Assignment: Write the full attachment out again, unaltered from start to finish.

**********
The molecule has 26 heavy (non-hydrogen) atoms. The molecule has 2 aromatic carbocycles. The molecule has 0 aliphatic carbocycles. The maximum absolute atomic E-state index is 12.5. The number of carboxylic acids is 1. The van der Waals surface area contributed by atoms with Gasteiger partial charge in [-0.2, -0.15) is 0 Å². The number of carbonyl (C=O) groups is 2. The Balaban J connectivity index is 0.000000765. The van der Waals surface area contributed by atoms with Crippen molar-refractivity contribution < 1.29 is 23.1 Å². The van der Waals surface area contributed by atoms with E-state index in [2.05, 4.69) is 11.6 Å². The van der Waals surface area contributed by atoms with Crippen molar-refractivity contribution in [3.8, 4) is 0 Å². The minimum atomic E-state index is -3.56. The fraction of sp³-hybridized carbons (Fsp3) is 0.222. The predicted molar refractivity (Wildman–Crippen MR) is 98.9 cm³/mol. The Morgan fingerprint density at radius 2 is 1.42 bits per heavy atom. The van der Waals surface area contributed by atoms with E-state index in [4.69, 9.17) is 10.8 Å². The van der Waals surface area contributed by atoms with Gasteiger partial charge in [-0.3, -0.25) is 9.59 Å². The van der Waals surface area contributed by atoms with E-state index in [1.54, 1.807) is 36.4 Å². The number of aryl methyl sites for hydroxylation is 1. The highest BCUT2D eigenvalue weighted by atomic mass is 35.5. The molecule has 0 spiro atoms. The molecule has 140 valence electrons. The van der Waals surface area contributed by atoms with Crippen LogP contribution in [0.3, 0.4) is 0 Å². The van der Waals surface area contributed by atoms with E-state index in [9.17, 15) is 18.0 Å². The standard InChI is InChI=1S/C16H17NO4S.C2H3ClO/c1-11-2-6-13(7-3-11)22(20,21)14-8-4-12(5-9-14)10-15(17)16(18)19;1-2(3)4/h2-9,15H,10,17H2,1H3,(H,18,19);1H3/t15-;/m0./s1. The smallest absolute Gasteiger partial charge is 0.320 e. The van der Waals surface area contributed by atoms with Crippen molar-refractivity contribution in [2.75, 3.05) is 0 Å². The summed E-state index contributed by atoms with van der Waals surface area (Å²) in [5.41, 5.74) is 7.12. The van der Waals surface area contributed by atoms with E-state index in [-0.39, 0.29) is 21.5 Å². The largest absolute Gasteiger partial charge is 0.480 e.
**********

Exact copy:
The molecule has 26 heavy (non-hydrogen) atoms. The molecule has 2 aromatic carbocycles. The molecule has 0 aliphatic carbocycles. The maximum absolute atomic E-state index is 12.5. The number of carboxylic acids is 1. The van der Waals surface area contributed by atoms with Gasteiger partial charge in [-0.2, -0.15) is 0 Å². The number of carbonyl (C=O) groups is 2. The Balaban J connectivity index is 0.000000765. The van der Waals surface area contributed by atoms with Crippen molar-refractivity contribution < 1.29 is 23.1 Å². The van der Waals surface area contributed by atoms with E-state index in [2.05, 4.69) is 11.6 Å². The van der Waals surface area contributed by atoms with Crippen molar-refractivity contribution in [3.8, 4) is 0 Å². The minimum atomic E-state index is -3.56. The fraction of sp³-hybridized carbons (Fsp3) is 0.222. The predicted molar refractivity (Wildman–Crippen MR) is 98.9 cm³/mol. The Morgan fingerprint density at radius 2 is 1.42 bits per heavy atom. The van der Waals surface area contributed by atoms with E-state index in [4.69, 9.17) is 10.8 Å². The van der Waals surface area contributed by atoms with Gasteiger partial charge in [-0.3, -0.25) is 9.59 Å². The van der Waals surface area contributed by atoms with E-state index in [1.54, 1.807) is 36.4 Å². The number of aryl methyl sites for hydroxylation is 1. The highest BCUT2D eigenvalue weighted by atomic mass is 35.5. The molecule has 0 spiro atoms. The molecule has 140 valence electrons. The van der Waals surface area contributed by atoms with Crippen LogP contribution in [0.3, 0.4) is 0 Å². The van der Waals surface area contributed by atoms with E-state index in [9.17, 15) is 18.0 Å². The standard InChI is InChI=1S/C16H17NO4S.C2H3ClO/c1-11-2-6-13(7-3-11)22(20,21)14-8-4-12(5-9-14)10-15(17)16(18)19;1-2(3)4/h2-9,15H,10,17H2,1H3,(H,18,19);1H3/t15-;/m0./s1. The smallest absolute Gasteiger partial charge is 0.320 e. The van der Waals surface area contributed by atoms with Crippen molar-refractivity contribution in [2.75, 3.05) is 0 Å². The summed E-state index contributed by atoms with van der Waals surface area (Å²) in [5.41, 5.74) is 7.12. The van der Waals surface area contributed by atoms with E-state index in [-0.39, 0.29) is 21.5 Å². The largest absolute Gasteiger partial charge is 0.480 e.